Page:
Wed | Sep 30, 2020

9-y-o tackles police brutality on debut reggae single

Published:Thursday | September 17, 2020 | 12:10 AM
Kailash.
Kailash.

Nine-year-old California-based Kailash tackles the issue of police brutality on his debut reggae single Seems So Strange (Police Brutality).

Seems So Strange was produced by Adrian ‘Donsome’ Hanson for Donsome Records.

Kailash explained why he decided to take on such a serious issue.

“When George Floyd was killed, it really affected me. I have read about injustice in several books, including those about Ghandi, Martin Luther King, Jr, and Louis Armstrong, among others. However, to see something like that happen in real life and to realise that it keeps happening all the time, that really shocked me, and it made me feel sad and angry. I know I’m only a kid, but I wanted to do something about it. I decided to use my voice and make a song about it. If I’ve learned anything, it’s how powerful music can be,” Kailash explained.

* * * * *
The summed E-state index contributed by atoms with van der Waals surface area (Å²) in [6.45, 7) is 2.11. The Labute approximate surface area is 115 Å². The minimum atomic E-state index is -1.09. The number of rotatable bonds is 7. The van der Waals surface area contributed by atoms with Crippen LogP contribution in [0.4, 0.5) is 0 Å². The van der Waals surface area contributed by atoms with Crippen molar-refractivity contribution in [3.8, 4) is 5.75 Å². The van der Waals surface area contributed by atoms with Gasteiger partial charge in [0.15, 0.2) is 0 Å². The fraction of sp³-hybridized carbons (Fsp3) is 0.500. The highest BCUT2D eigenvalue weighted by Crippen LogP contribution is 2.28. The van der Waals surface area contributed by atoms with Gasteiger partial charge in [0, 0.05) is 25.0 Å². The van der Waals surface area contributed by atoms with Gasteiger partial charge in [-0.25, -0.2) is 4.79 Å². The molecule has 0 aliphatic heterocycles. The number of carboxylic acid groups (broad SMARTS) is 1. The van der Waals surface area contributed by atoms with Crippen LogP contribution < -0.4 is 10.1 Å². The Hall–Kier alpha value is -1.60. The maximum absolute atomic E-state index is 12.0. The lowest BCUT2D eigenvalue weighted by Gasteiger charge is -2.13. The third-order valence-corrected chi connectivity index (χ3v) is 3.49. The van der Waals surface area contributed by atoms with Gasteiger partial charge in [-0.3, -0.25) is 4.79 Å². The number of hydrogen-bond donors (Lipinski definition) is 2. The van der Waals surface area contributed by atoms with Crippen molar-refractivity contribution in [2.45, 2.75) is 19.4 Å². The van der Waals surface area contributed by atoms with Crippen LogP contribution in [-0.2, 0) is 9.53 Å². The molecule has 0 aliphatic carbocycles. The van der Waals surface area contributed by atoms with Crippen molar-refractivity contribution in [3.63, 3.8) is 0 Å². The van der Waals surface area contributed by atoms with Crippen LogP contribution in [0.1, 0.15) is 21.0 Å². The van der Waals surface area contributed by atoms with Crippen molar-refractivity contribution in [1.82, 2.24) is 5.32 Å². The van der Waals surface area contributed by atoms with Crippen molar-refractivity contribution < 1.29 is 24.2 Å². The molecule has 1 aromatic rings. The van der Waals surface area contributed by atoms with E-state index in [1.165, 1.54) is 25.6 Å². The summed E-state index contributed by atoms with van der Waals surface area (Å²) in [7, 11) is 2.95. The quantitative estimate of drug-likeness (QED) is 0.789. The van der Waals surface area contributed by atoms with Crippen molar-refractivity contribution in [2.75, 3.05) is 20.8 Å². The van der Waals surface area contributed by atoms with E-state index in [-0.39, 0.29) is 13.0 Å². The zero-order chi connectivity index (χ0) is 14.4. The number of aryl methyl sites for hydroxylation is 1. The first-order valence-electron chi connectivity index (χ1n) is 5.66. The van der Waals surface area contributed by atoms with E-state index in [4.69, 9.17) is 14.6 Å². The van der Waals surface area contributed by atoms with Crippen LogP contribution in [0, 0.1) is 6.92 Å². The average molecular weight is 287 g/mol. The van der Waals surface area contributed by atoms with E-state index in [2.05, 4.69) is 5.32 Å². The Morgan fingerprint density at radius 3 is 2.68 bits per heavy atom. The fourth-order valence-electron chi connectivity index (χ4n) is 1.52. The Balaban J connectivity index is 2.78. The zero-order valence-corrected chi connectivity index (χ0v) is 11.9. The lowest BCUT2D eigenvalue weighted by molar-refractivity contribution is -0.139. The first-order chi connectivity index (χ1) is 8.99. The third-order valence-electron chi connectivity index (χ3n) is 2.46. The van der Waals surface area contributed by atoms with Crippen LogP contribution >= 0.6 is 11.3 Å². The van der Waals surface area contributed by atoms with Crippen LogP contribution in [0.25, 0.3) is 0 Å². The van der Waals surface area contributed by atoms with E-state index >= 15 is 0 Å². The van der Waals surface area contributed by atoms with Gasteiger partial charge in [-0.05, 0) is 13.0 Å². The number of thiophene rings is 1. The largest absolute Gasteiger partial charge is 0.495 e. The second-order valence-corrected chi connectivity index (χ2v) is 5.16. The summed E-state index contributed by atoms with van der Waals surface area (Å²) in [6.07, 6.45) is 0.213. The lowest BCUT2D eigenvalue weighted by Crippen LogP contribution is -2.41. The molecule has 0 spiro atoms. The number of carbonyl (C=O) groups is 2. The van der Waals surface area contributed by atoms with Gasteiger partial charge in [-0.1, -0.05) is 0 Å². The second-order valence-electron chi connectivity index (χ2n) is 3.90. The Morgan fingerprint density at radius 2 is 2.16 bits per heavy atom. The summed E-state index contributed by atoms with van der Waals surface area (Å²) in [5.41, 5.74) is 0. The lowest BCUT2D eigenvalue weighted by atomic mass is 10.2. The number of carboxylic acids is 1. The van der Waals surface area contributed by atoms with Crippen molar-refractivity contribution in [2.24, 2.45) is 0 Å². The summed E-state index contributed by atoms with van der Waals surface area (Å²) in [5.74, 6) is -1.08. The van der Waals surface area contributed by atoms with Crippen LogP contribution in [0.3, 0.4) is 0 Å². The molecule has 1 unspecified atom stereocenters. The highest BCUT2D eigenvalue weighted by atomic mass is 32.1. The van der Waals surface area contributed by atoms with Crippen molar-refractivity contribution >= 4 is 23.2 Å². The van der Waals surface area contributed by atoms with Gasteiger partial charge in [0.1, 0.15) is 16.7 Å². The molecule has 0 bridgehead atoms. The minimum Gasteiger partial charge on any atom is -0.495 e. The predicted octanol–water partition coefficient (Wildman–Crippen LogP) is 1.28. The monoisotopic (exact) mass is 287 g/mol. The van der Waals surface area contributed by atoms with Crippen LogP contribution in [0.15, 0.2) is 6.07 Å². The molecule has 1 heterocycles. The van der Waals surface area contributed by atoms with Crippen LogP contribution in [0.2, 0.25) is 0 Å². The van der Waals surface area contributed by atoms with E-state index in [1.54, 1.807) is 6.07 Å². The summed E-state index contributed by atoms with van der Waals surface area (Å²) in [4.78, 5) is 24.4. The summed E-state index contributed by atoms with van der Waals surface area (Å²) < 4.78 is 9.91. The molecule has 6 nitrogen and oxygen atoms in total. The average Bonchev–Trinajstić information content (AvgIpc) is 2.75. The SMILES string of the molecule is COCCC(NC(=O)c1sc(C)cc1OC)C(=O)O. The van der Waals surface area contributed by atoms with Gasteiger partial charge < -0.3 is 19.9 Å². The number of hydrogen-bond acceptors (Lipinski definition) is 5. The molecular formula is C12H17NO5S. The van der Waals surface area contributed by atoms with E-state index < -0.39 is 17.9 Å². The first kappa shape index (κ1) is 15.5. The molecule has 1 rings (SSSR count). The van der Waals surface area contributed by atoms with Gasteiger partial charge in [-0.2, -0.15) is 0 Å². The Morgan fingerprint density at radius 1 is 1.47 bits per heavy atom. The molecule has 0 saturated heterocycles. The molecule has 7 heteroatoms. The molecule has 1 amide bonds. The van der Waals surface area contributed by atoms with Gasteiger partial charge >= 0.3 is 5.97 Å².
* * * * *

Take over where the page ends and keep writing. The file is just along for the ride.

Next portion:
Seems So Strange is the first single from Donsome Records’ Black Tears rhythm. Scheduled for release next month, the project features songs from a number of established acts including Anthony B, Glen Washington, Lutan Fyah, Chezidek, Tommy B, and Marcia Griffiths, among others.

CHILD PRODIGY

Kailash is somewhat of a child prodigy. He started out singing cover versions of reggae songs and posting them on social media. Some of the songs that he has covered include Bob Marley’s Forever Loving Jah, Natty Dread, and Positive Vibration; Meditation by the late Vaughn Benjamin; Skylarking by Horace Andy; King in My Empire by Cornell Campbell; and Skankin Sweet by Chronixx.

The youngster explained why he decided to perform covers of reggae songs.

“For as long as I can remember, Jamaican music has been the soundtrack of my life. My family listens to music every night, and a lot of the time, it’s reggae music. My dad knows a ton about music. He always knows the backstory about the artistes and how the songs came about. He talks about what was happening socially and politically at the time. Hearing those stories makes the music come alive, and it makes me feel closer to the artistes. Last year, when I turned eight, my dad and I decided to make our own cover songs of the music we love so much,” said Kailash.